It took a pandemic for Indian scientific research and development to come to the fore. For decades, India’s scientists have quietly toiling away and grinding out research that has helped improve the ground reality, with limited backing, a revolving talent pool and no real capital to fall back on. But with the Covid-19 pandemic, years of research and development has been reimagined for the problem at hand, with a touch of new-age deeptech building blocks.
With the recent buzz around vaccine, drones and connected devices in healthcare, India’s deeptech startups and the deep science segment within the deeptech ecosystem have risen in prominence, combining artificial intelligence (AI), internet of things (IoT), drones, robotics, biotech innovation and more. This revolution is being driven by a renewed focus of VCs on the deeptech sector, incubators and institutions such as the Indian Institute of Science (IISc), Indian Institute Of Technology (IIT) and others, along with niche accelerators and incubators.
“In fact, in the last six to seven months, about eight to 10 startups have been working towards providing solutions for Covid-19. This is not a pivot in the true sense of the world. Since these are deep science startups, their underlying technology provided an extension to solve for Covid-19 and our startups looked as an opportunity,” stated CS Murali, chairman of SID (Society of Innovation and Development), a startup incubation wing at IISc, Bengaluru.
Among the startups being incubated at SID is Mynvax, which has been working on a vaccine for local influenza and has extended their work to Covid-19. IISc-backed SID has been helping the company attract funding, including an INR 15 Cr from biotech incubator Biotechnology Industry Research Assistance Council (BIRAC) to further scale the process.
Similarly, another SID-incubated startup General Aeronautics, which was building drones for agritech and healthcare, extended its scope for sanitisation and crowd control. The IISc incubator has helped the startup work with the Karnataka state government for spraying disinfectant and moral policing.
An industry vetran, and once a venture capitalist, Murali, who leads the efforts at SID, understands the mindset of the industry stakeholders, and believes that the incubator provides that platform for young scientists to fuel deep science innovations in the country, which is sorely lacking.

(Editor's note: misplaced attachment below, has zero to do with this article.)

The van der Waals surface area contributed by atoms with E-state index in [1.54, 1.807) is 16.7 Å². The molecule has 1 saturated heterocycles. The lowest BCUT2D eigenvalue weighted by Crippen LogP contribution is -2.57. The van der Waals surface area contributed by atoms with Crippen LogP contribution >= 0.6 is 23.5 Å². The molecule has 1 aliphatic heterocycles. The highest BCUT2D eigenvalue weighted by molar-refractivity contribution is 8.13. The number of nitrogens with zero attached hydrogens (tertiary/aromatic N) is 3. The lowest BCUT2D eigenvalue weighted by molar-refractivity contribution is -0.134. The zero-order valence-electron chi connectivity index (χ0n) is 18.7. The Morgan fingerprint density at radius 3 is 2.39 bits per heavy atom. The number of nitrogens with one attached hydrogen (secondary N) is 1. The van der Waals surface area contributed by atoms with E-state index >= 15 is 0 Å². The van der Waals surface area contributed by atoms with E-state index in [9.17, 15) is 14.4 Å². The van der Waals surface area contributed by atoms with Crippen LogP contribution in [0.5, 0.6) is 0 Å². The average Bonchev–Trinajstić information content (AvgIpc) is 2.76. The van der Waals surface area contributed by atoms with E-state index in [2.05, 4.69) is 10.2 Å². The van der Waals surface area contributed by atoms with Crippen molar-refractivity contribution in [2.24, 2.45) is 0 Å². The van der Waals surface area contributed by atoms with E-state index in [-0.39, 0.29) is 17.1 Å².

Founded in 1991, SID is a society registered under the Karnataka Societies Act, with a symbiotic relationship with IISc. Over the years, the incubator has refined its model into three categories, including CORE (engages with large corporations in collaborative research), TIME (works with mid-sized enterprises to put them on a disruptive growth path via innovation) and STEM (incubates startups that have deep science and societal impact at their core).
Till date SID has incubated close to 40 startups, and in the last six months it has added three new startups, with another six in the pipeline. These includes startups such as Mynvax (currently developing Covid-19 vaccine), Azooka Life Sciences, Deepika Padukone-backed Bellatrix Aerospace, General Aeronautics, Direct Electric, PathShodh Healthcare among others
Murali told Inc42 that one of the biggest challenges in science R&D is that many of these scientists are not business savvy and pitching ideas to investors ain’t their cup of tea. “So, we help them completely in terms of funding, to mentoring, research and development (R&D) lab facility and developing a business plan, along with the go to market strategy. Besides this, we also educate them in terms of how they should present it to the investors as well.”
Changing The Trajectory Of Deeptech Startups
Deeptech as a sector with deep science as a segment has never been an investor favourite, and that’s largely because original work in this regard is still nascent in India. According to Inc42 Plus, over the years, deeptech has struggled to sustain the momentum in attracting high-value investments. For instance, in the first quarter of 2019, the deeptech sector recorded a total investment of $9.58 Mn, a mere 1% compared to ecommerce ($958). But things are changing as many have realised that deeptech applications and products will be the bedrock that will secure the future of the digital economy.